Former pressroom brings back memories

There’s a part of the Independent that the public rarely sees, an area that was once at the heart of everyone’s publishing efforts.

The back of the building houses the press area and the former mailroom. I remember it well from the days I spent at the Independent back in the 1990s and shortly after the millenium.

In those days it was a bustling place. Huge reams of paper brought in from paper mills stood in a corner across from the press, a circa 1950s Goss machine. They would chug their way through the presses at a fast pace, constantly producing not just editions of the paper but also advertising circulars and commercial print jobs.

The press was loud, and it could be heard throughout the building. You got used to it, though, within the first several weeks on the job. It was part of the routine, a sure sign that there was always something to do. There was always the need to put forth our best efforts on the latest edition.

The one thing with which you had to hope for the best was phone interviews during a press run. You took the chance that the pressroom door might be opened when you’d be at an important stage of the interview, listening for a response to a pertinent question.

After the first occurrence it became a minor adjustment. It was just one of many noises that went with being part of a vibrant, sometimes hectic, place to work.

You had to be someone who enjoyed the hectic pace, who felt energized by it rather than drained. There’s one very important thing I’ve always told younger people who gave some thought to a job in journalism. I promised them it would never be boring.

That’s still true in 2021, but the profession has changed tremendously because of technology. It’s especially evident back in the former pressroom.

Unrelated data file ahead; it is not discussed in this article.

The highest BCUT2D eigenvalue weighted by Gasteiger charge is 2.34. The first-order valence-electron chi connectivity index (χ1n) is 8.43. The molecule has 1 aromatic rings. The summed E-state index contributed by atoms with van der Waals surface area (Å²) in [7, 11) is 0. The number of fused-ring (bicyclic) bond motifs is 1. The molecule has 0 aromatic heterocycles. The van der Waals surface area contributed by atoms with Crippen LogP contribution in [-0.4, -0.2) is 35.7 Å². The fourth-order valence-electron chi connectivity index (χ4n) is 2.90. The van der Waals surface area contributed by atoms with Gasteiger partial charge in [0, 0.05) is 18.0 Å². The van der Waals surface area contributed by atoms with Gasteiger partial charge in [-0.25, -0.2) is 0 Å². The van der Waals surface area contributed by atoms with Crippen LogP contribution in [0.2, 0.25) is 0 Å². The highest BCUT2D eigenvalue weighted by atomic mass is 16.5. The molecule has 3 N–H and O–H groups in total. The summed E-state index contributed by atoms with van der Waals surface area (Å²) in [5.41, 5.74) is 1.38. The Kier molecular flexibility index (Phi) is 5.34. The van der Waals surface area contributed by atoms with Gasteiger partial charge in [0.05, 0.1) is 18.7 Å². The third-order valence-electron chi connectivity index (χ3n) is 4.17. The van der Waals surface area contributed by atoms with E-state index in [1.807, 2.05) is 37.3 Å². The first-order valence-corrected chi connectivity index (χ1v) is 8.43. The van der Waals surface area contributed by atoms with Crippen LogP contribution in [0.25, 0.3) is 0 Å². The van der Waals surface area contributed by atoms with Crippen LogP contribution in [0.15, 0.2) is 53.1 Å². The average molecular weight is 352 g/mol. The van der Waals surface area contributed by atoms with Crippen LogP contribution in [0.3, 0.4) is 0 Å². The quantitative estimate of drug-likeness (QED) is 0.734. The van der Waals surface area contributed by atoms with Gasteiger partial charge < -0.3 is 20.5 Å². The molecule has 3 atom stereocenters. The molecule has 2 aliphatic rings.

The old Goss still stands as though it’s waiting for the next crew to come to work. It was very well cared for by Ray Henle back in its early years, which enabled it to continue as a working press long after many of its counterparts were taken off line

The area that held the paper reams is now empty. The mailroom no longer contains publications waiting to be folded.

There’s enough remaining to call to mind its former industrial routine. That makes it one of the quietest places in town. You can imagine the echoes from an earlier time, especially if you’re old enough to have firsthand memories.

Many times, especially if it was raining or cold in the winter, we’d walk through the pressroom as a shortcut on our way uptown. That led to a sense of how it took many people with many different skills to put out high quality publications.

Author Paul Gruchow wrote in an essay about how old threshing machine photographs illustrate the way a big machine was often surrounded by at least four or five people who performed necessary labor.

In the 21st century it’s far more typical to have one person and several machines. Printing and publishing is no exception. It’s not unusual for an editor or a graphic arts technician to work with several computers.

I’m glad to have been part of the industrial way of doing it. I remember learning news composition when I first began working at the Independent. It was a transition from the newsroom to the back shop, a place where the pages came together with a well-planned mix of exacto knives, broadsheet pages, pica poles, border tape and plenty of wax.

That’s a lost art. Even so, it still is sometimes eye opening to consider how the old way had similarities to the new. The same basic vision for design is still the foundation. It still centers around creativity.

There are times I enjoy the modern day quiet when I work on an article. I wouldn’t entirely mind the rumble of the old press or the occasional noise from the door.

It’s an incredible change that took place in only a few short years. It’s something for the modern public to learn about and appreciate.


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